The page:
STATE HOUSE NEWS SERVICE
SHANNON O’BRIEN, the former state treasurer and Democratic nominee for governor, filed a lawsuit Thursday accusing Treasurer Deborah Goldberg of unlawfully removing her as chairwoman of the Cannabis Control Commission.
The lawsuit, filed in Suffolk Superior Court, is the latest sign of upheaval around the agency that oversees the state’s legal cannabis sector and lays bare details of internal acrimony.
A hearing on the preliminary injunction that O’Brien is seeking to stop Goldberg “from continuing her unlawful removal of Chair O’Brien from her position at the CCC” is scheduled for next Friday, October 6.
Goldberg, who appointed O’Brien to chair the CCC a year ago, suspended her without publicly offering a reason two weeks ago. Hours before O’Brien’s lawsuit was first reported by the Boston Globe, Goldberg issued a statement saying she moved to suspend O’Brien based on “[s]everal serious allegations” that were made by an unnamed commissioner and CCC staff about O’Brien’s behavior.
The office of Howard Cooper, a founding partner at Todd & Weld LLP who represents O’Brien, did not respond to questions on Thursday.
O’Brien’s lawsuit charges that “Treasurer Goldberg removed Chair O’Brien without notice, without articulated reason, and without any opportunity to be heard, all of which is required by the clear and unambiguous provisions of Massachusetts law … as well as basic norms of due process.” It argues that O’Brien has suffered professional and personal harms as a result.
The state law that dictates how appointments to the CCC are made includes a section giving a treasurer (as well as a governor and attorney general) the ability to remove a commissioner they appointed if the commissioner “is guilty of malfeasance in office; substantially neglects the duties of a commissioner; is unable to discharge the powers and duties of the office; commits gross misconduct; or is convicted of a felony.”
The commissioner “shall be provided with a written statement of the reason for removal and an opportunity to be heard” before removal, the law says. It does not appear to speak directly to the suspension of a commissioner.
O’Brien’s complaint says Goldberg reached out around July 2022 to ask O’Brien to apply to be the CCC’s chairperson. O’Brien was skeptical, her filing claims, because previous CCC Chair Steven Hoffman resigned under uncertain circumstances.
The complaint says that Goldberg wanted O’Brien “to be a change agent at the CCC, an agency which is widely recognized to be broken and failing to serve the public interest, and the interests of disadvantaged communities in particular, because of an entrenched bureaucracy and infighting.”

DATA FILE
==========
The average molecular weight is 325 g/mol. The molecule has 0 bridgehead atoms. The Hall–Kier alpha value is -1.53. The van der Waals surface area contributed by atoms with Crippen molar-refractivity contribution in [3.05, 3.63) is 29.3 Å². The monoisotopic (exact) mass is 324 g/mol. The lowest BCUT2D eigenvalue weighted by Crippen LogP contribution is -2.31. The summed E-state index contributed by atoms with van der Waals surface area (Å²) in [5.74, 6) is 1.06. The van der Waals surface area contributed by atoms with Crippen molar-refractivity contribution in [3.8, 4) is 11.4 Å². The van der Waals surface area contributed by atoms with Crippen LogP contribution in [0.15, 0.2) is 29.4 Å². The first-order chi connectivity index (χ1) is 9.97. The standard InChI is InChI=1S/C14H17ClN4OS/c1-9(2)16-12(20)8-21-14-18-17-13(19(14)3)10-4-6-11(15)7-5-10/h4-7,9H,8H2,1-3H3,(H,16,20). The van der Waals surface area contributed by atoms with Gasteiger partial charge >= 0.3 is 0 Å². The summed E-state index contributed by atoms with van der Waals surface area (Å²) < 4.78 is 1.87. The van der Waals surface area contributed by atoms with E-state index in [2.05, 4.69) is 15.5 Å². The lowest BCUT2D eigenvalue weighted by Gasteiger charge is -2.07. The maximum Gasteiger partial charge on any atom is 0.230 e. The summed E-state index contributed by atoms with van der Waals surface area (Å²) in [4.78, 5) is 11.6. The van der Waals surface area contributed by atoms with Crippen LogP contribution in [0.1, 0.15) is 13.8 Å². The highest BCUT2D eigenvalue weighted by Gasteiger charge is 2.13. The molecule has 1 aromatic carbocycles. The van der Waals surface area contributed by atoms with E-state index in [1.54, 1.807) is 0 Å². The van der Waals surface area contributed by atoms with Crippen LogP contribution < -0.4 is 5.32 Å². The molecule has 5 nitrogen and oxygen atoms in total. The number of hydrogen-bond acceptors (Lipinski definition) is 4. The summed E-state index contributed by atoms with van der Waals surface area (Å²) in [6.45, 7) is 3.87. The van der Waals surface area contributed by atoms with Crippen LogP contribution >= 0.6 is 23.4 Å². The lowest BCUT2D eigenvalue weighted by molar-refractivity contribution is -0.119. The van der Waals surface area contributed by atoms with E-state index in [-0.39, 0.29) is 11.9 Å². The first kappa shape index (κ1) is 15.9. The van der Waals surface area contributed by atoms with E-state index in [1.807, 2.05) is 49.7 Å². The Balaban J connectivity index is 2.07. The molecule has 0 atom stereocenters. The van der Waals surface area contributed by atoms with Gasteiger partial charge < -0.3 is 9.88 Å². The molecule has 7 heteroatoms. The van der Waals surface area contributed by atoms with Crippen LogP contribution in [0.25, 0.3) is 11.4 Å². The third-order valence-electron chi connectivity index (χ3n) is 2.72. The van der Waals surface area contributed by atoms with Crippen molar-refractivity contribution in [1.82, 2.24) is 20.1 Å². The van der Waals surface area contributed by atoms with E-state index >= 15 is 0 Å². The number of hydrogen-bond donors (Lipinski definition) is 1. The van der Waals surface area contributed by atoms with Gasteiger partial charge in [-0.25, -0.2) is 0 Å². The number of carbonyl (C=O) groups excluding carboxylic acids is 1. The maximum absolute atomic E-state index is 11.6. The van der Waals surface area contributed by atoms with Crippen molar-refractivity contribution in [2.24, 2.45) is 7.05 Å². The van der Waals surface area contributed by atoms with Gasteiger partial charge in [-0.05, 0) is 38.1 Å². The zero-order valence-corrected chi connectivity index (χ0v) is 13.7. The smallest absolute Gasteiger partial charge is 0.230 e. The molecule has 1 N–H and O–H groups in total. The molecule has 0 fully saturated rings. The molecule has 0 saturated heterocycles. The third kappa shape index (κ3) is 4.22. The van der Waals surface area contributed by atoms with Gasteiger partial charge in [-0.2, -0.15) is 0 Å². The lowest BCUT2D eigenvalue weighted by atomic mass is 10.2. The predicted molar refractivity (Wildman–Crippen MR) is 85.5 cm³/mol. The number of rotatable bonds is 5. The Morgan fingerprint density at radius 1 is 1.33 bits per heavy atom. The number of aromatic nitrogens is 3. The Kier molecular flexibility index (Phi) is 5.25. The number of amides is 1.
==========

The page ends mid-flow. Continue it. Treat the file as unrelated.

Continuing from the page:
“The very same entrenched bureaucracy successfully rid itself of the prior CCC Chair through the making of false allegations against him,” the complaint adds.
It also claims that Goldberg “informed Chair O’Brien at that time that she was not happy with how the CCC was operating, and specifically expressed her disappointment with the performance of the CCC’s Executive Director.”
Asked for a response Thursday afternoon to O’Brien’s lawsuit, a spokesman for Goldberg said, “The Treasurer is confident that she has taken the appropriate actions to address the matter.”
But earlier in the day, Goldberg’s office put out a statement that represented the treasurer’s first public comments on the situation at the CCC since she suspended O’Brien two weeks ago.
“Several serious allegations were made by a Commissioner and CCC staff about the Chair’s behavior and the CCC initiated an investigation, hiring an outside law firm. The law firm undertook an investigation and has returned with a report. According to the CCC’s employee handbook, suspension with pay is the only allowable remedy at this point, as the findings are being reviewed and action is considered,” Goldberg said. “A second challenge involved in this situation is that the enabling legislation for the Commission clearly establishes the CCC as an independent entity. The role of the Treasurer is to appoint the Chair and jointly appoint two other Commissioners, but beyond that the office of the Treasurer has no other authority, oversight, management, or influence over the Commission.”
It was a bumpy one year as chair of the CCC for O’Brien, a Democrat who served as state treasurer from 1999 until 2003.
The CCC wrestled with thorny and awkward issues surrounding O’Brien and her one-time ownership stake in a cultivation company that had an application before the CCC. She was later cleared of any wrongdoing.
And in July, O’Brien caught commissioners and staff off guard when she announced that Shawn Collins, the only executive director the CCC has had in its six-year history, was planning to step down at the end of the year and that he wanted to take family leave before then. She said the situation put the CCC “in crisis” as it approached the finish line for its latest rewrite of cannabis industry regulations.
O’Brien served six years in the Massachusetts House and two years in the Massachusetts Senate in the late 1980s and 1990s, and was the Democratic Party’s nominee for governor in 2002 in the election against Mitt Romney.
After leaving politics, O’Brien worked at Boston TV station WB 56, and then served three years as CEO of the Girl Scouts of Greater Boston. She was appointed by New York Comptroller Thomas DiNapoli to serve as chair of the Pension Reform Commission from 2008 to 2010. She’s also worked with health care, clean energy, financial services and telecommunications companies through her O’Brien Advisory Group.
Goldberg picked O’Brien for the CCC chair position in late August 2022. She followed interim Chair Sarah Kim and inaugural CCC Chair Steven Hoffman. The treasurer is responsible for appointing someone with a financial background to chair the marijuana industry regulatory body.